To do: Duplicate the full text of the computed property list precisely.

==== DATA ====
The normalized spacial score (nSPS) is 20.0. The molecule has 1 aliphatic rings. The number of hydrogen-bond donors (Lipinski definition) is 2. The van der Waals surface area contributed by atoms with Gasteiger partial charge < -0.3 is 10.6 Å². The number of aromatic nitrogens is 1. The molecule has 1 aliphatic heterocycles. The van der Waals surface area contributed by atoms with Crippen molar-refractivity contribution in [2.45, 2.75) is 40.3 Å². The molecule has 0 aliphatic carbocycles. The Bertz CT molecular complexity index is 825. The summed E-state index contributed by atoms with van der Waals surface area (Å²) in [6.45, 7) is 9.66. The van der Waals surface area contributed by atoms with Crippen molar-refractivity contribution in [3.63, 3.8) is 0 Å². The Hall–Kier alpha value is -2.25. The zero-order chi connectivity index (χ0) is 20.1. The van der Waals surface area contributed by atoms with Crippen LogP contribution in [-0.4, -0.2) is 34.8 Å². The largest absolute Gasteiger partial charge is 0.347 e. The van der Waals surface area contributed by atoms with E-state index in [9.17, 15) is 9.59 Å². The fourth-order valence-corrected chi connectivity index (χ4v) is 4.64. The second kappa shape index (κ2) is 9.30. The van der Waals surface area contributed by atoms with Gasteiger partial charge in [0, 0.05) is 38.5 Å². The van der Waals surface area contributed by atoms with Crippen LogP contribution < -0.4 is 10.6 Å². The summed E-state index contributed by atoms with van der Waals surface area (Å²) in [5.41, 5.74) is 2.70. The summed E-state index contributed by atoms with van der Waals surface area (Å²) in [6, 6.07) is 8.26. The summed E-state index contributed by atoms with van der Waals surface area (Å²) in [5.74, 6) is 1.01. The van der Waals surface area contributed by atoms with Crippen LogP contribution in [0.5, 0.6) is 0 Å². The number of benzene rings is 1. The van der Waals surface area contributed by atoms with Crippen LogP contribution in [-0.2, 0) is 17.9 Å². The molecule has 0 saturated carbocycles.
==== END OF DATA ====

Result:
The normalized spacial score (nSPS) is 20.0. The molecule has 1 aliphatic rings. The number of hydrogen-bond donors (Lipinski definition) is 2. The van der Waals surface area contributed by atoms with Gasteiger partial charge < -0.3 is 10.6 Å². The number of aromatic nitrogens is 1. The molecule has 1 aliphatic heterocycles. The van der Waals surface area contributed by atoms with Crippen molar-refractivity contribution in [2.45, 2.75) is 40.3 Å². The molecule has 0 aliphatic carbocycles. The Bertz CT molecular complexity index is 825. The summed E-state index contributed by atoms with van der Waals surface area (Å²) in [6.45, 7) is 9.66. The van der Waals surface area contributed by atoms with Crippen molar-refractivity contribution in [3.63, 3.8) is 0 Å². The Hall–Kier alpha value is -2.25. The zero-order chi connectivity index (χ0) is 20.1. The van der Waals surface area contributed by atoms with Crippen LogP contribution in [-0.4, -0.2) is 34.8 Å². The largest absolute Gasteiger partial charge is 0.347 e. The van der Waals surface area contributed by atoms with E-state index in [9.17, 15) is 9.59 Å². The fourth-order valence-corrected chi connectivity index (χ4v) is 4.64. The second kappa shape index (κ2) is 9.30. The van der Waals surface area contributed by atoms with Gasteiger partial charge in [0, 0.05) is 38.5 Å². The van der Waals surface area contributed by atoms with Crippen LogP contribution < -0.4 is 10.6 Å². The summed E-state index contributed by atoms with van der Waals surface area (Å²) in [5.41, 5.74) is 2.70. The summed E-state index contributed by atoms with van der Waals surface area (Å²) in [6, 6.07) is 8.26. The summed E-state index contributed by atoms with van der Waals surface area (Å²) in [5.74, 6) is 1.01. The van der Waals surface area contributed by atoms with Crippen LogP contribution in [0.5, 0.6) is 0 Å². The number of benzene rings is 1. The van der Waals surface area contributed by atoms with Crippen LogP contribution in [-0.2, 0) is 17.9 Å². The molecule has 0 saturated carbocycles.